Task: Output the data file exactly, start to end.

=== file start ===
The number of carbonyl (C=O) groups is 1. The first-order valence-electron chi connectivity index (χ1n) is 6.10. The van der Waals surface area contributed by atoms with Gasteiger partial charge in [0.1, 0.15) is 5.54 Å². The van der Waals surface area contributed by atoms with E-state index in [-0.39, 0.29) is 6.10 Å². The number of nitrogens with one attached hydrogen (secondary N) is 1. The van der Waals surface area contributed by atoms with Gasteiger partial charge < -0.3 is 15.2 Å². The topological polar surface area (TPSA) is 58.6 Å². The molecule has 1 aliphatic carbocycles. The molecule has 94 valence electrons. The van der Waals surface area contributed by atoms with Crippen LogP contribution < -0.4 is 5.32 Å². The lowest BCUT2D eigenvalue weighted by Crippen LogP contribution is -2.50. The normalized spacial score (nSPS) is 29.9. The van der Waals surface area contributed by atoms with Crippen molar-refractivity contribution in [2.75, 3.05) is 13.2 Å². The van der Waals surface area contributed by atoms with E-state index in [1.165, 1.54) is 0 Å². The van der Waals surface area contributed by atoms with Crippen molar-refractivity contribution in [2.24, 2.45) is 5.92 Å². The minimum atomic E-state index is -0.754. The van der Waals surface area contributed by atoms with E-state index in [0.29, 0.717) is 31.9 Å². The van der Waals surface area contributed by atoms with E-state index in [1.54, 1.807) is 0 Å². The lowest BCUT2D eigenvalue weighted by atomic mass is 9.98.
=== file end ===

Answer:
The number of carbonyl (C=O) groups is 1. The first-order valence-electron chi connectivity index (χ1n) is 6.10. The van der Waals surface area contributed by atoms with Gasteiger partial charge in [0.1, 0.15) is 5.54 Å². The van der Waals surface area contributed by atoms with E-state index in [-0.39, 0.29) is 6.10 Å². The number of nitrogens with one attached hydrogen (secondary N) is 1. The van der Waals surface area contributed by atoms with Gasteiger partial charge < -0.3 is 15.2 Å². The topological polar surface area (TPSA) is 58.6 Å². The molecule has 1 aliphatic carbocycles. The molecule has 94 valence electrons. The van der Waals surface area contributed by atoms with Crippen LogP contribution < -0.4 is 5.32 Å². The lowest BCUT2D eigenvalue weighted by Crippen LogP contribution is -2.50. The normalized spacial score (nSPS) is 29.9. The van der Waals surface area contributed by atoms with Crippen molar-refractivity contribution in [2.75, 3.05) is 13.2 Å². The van der Waals surface area contributed by atoms with E-state index in [1.165, 1.54) is 0 Å². The van der Waals surface area contributed by atoms with Crippen molar-refractivity contribution in [2.24, 2.45) is 5.92 Å². The minimum atomic E-state index is -0.754. The van der Waals surface area contributed by atoms with E-state index in [0.29, 0.717) is 31.9 Å². The van der Waals surface area contributed by atoms with E-state index in [1.54, 1.807) is 0 Å². The lowest BCUT2D eigenvalue weighted by atomic mass is 9.98.